I, myself, have put an amount of money to found my own company that is focussed on green and sustainable web design/development/ux to create energy efficient websites and webapps as the internet is becoming a heavy factor in carbon dioxide emission. With https://www.surfgreen.dev you can test websites regarding their sustainability. It's still in beta and not finished yet, but already working.



Public clean energy R&D is overlooked and underfunded - so fund advocacy to get governments to spend more on it. https://lets-fund.org/clean-energy/

(NB - I'm a co-founder of the above.)

I trust https://www.goclimateneutral.org/ (but with a higher amount than just offsetting your current lifestyle).

Started by (among others) Henrik Kniberg, author of SCRUM and XP from the Trenches.

Money will be best spent in areas that change the global agenda. We are moving faster and faster in the wrong direction. Money spent on carbon offset etc. will only delay the issue very slightly, but they may well clear your conscience and make you feel good.

Would something like this work?

1. Find the ways most people try to fight climate change but are wrong.

2. Create compelling article that would make people stop the useless behaviour, and reveal better alternatives.

3. Spend money on ads to direct people to the page.

- Support nuclear energy

- Don't buy an electric car EDIT: Apparently: Do buy an electric car

- Plant trees

I'm pretty sure that you're wrong to thing than an electric car is worse than a petrol one

I believe the rule is don't buy an electric car if you already have a car but if you're buying a new car an electric car over its lifetime will be better than getting a combustion car

Indeed, apparently I'm wrong. According to https://www.greencarcongress.com/2011/06/lowcvp-20110608.htm...

Electric cars have an expected lifetime emission of 19 tonnes C02, 5 tonnes less than a normal car.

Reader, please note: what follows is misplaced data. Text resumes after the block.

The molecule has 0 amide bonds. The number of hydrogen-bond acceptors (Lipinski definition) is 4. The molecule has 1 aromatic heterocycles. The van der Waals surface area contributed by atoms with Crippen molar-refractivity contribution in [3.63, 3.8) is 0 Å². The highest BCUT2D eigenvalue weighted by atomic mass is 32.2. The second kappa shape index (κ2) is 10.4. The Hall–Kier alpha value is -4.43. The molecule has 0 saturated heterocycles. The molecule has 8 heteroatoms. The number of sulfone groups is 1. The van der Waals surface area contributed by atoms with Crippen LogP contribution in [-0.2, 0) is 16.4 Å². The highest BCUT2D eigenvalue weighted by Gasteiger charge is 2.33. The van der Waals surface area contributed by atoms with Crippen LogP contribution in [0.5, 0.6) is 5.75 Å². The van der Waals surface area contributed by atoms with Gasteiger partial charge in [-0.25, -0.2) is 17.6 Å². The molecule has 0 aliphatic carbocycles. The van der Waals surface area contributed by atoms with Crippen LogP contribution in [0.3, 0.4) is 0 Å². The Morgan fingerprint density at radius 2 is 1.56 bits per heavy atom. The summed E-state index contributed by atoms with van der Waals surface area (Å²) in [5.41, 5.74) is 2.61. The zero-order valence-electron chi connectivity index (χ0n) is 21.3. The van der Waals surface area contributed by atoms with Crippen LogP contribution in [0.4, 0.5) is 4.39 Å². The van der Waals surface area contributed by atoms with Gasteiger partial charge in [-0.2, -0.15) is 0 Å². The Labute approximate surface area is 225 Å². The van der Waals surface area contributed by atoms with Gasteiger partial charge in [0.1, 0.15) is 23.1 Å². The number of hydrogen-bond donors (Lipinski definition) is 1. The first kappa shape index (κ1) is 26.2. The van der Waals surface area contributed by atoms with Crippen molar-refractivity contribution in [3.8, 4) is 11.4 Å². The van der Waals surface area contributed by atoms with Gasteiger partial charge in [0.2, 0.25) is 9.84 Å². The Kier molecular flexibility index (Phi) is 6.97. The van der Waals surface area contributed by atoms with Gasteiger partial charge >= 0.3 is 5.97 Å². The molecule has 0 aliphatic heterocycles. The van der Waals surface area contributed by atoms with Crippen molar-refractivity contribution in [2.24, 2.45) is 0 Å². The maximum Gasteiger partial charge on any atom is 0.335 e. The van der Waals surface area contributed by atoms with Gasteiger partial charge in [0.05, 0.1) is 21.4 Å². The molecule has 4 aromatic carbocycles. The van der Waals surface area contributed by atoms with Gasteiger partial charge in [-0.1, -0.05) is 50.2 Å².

Hey! I started an organisation called Offset Earth to handle a few of these scenarios. It has a monthly subscription payment model where the money goes towards buying the best carbon offsets and reforesting the southern hemisphere. It's super simple to setup and you get a lovely public profile which showcases your impact. Check it out here if you're interested! :) https://offset.earth/

I haven't done any calculation, but if I were you, I'd invest that money in companies that push clean energy infrastructure. That money will go directly towards making clean energy sooner. In the end you'll make money because these technologies actually generate cheaper energy than fossil fuels. And from that extra money, you can compound your investment.

Putting $2500/month in research or protest is not going to move the needle one bit.

If you look deeply into how carbon offsets work then actually planting trees can be a more tangible and rewarding endevour than buying carbon offsets. If you don't have the time to plant trees, then there are non-profit charities around the world that will do it for you with your donations.

Edit: I would link to one but I don't want to endorse one either way. Please search for: tree planting charity

and make your own critical decision

Take a look at Project Vesta (they claim that they can absorb all societal CO2 to date feasibly): https://projectvesta.org/ It was previously discussed on HN: https://news.ycombinator.com/item?id=20403570

Well, study chemistry and physics and other real sciences, realize the global warming/climate change is only a hystery and spend your money on useful things.

Collective action is probably much more meaningful than individual action. So spporting candidates that are serious about implementing policies like a carbon tax or eliminating exsisting economic incentives for fossil fuels is probably the most effective way to spend. That said, personally it has felt much more gratifying to stop using a car and take up biking and public transportation.